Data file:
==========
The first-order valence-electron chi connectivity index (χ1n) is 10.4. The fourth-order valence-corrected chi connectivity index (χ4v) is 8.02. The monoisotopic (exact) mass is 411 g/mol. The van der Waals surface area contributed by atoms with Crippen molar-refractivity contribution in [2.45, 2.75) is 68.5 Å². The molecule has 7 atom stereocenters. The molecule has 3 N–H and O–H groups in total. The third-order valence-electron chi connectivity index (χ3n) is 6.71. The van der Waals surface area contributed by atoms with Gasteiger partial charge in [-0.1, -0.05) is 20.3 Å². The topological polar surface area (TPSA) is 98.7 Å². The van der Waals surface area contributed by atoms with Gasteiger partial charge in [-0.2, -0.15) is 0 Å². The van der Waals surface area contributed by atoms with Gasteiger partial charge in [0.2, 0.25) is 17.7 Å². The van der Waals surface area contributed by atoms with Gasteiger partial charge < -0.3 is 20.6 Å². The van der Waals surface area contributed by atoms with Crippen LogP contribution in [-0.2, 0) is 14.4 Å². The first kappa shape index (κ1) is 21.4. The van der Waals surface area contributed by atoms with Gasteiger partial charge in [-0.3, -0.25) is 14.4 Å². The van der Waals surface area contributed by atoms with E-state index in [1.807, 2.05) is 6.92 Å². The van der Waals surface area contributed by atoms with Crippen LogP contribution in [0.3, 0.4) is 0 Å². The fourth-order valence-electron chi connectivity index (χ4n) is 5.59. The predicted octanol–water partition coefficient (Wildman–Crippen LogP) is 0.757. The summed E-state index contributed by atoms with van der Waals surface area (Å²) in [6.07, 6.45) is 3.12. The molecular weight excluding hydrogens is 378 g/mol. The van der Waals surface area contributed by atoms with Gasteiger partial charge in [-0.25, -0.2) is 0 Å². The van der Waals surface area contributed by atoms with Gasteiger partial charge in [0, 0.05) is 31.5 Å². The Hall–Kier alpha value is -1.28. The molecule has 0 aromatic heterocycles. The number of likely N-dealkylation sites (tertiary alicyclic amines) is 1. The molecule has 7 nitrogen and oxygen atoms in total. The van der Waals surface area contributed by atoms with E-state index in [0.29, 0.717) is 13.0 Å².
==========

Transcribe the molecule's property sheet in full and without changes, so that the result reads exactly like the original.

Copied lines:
The first-order valence-electron chi connectivity index (χ1n) is 10.4. The fourth-order valence-corrected chi connectivity index (χ4v) is 8.02. The monoisotopic (exact) mass is 411 g/mol. The van der Waals surface area contributed by atoms with Crippen molar-refractivity contribution in [2.45, 2.75) is 68.5 Å². The molecule has 7 atom stereocenters. The molecule has 3 N–H and O–H groups in total. The third-order valence-electron chi connectivity index (χ3n) is 6.71. The van der Waals surface area contributed by atoms with Gasteiger partial charge in [-0.1, -0.05) is 20.3 Å². The topological polar surface area (TPSA) is 98.7 Å². The van der Waals surface area contributed by atoms with Gasteiger partial charge in [-0.2, -0.15) is 0 Å². The van der Waals surface area contributed by atoms with Gasteiger partial charge in [0.2, 0.25) is 17.7 Å². The van der Waals surface area contributed by atoms with Gasteiger partial charge < -0.3 is 20.6 Å². The van der Waals surface area contributed by atoms with Crippen LogP contribution in [-0.2, 0) is 14.4 Å². The first kappa shape index (κ1) is 21.4. The van der Waals surface area contributed by atoms with Gasteiger partial charge in [-0.3, -0.25) is 14.4 Å². The van der Waals surface area contributed by atoms with E-state index in [1.807, 2.05) is 6.92 Å². The van der Waals surface area contributed by atoms with Crippen LogP contribution in [0.3, 0.4) is 0 Å². The fourth-order valence-electron chi connectivity index (χ4n) is 5.59. The predicted octanol–water partition coefficient (Wildman–Crippen LogP) is 0.757. The summed E-state index contributed by atoms with van der Waals surface area (Å²) in [6.07, 6.45) is 3.12. The molecular weight excluding hydrogens is 378 g/mol. The van der Waals surface area contributed by atoms with Gasteiger partial charge in [-0.25, -0.2) is 0 Å². The van der Waals surface area contributed by atoms with Gasteiger partial charge in [0, 0.05) is 31.5 Å². The Hall–Kier alpha value is -1.28. The molecule has 0 aromatic heterocycles. The number of likely N-dealkylation sites (tertiary alicyclic amines) is 1. The molecule has 7 nitrogen and oxygen atoms in total. The van der Waals surface area contributed by atoms with E-state index in [0.29, 0.717) is 13.0 Å².